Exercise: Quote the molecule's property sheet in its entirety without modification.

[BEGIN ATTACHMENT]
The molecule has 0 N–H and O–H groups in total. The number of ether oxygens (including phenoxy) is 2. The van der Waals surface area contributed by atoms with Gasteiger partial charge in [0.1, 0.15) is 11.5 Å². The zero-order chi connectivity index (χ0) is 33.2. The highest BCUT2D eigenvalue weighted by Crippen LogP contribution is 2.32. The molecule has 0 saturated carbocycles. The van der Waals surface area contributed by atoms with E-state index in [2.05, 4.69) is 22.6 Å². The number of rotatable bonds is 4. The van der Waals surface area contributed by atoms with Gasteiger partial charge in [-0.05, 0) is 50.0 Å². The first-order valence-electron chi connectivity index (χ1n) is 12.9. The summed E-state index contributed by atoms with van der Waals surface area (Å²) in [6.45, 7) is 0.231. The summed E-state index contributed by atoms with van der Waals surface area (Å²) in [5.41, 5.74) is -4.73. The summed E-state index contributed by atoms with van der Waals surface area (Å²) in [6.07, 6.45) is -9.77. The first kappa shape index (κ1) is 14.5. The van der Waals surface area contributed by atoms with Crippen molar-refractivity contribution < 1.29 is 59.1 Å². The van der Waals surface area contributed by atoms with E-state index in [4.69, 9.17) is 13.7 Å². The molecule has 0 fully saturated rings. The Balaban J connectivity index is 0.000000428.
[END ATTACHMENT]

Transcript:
The molecule has 0 N–H and O–H groups in total. The number of ether oxygens (including phenoxy) is 2. The van der Waals surface area contributed by atoms with Gasteiger partial charge in [0.1, 0.15) is 11.5 Å². The zero-order chi connectivity index (χ0) is 33.2. The highest BCUT2D eigenvalue weighted by Crippen LogP contribution is 2.32. The molecule has 0 saturated carbocycles. The van der Waals surface area contributed by atoms with E-state index in [2.05, 4.69) is 22.6 Å². The number of rotatable bonds is 4. The van der Waals surface area contributed by atoms with Gasteiger partial charge in [-0.05, 0) is 50.0 Å². The first-order valence-electron chi connectivity index (χ1n) is 12.9. The summed E-state index contributed by atoms with van der Waals surface area (Å²) in [6.45, 7) is 0.231. The summed E-state index contributed by atoms with van der Waals surface area (Å²) in [5.41, 5.74) is -4.73. The summed E-state index contributed by atoms with van der Waals surface area (Å²) in [6.07, 6.45) is -9.77. The first kappa shape index (κ1) is 14.5. The van der Waals surface area contributed by atoms with Crippen molar-refractivity contribution < 1.29 is 59.1 Å². The van der Waals surface area contributed by atoms with E-state index in [4.69, 9.17) is 13.7 Å². The molecule has 0 fully saturated rings. The Balaban J connectivity index is 0.000000428.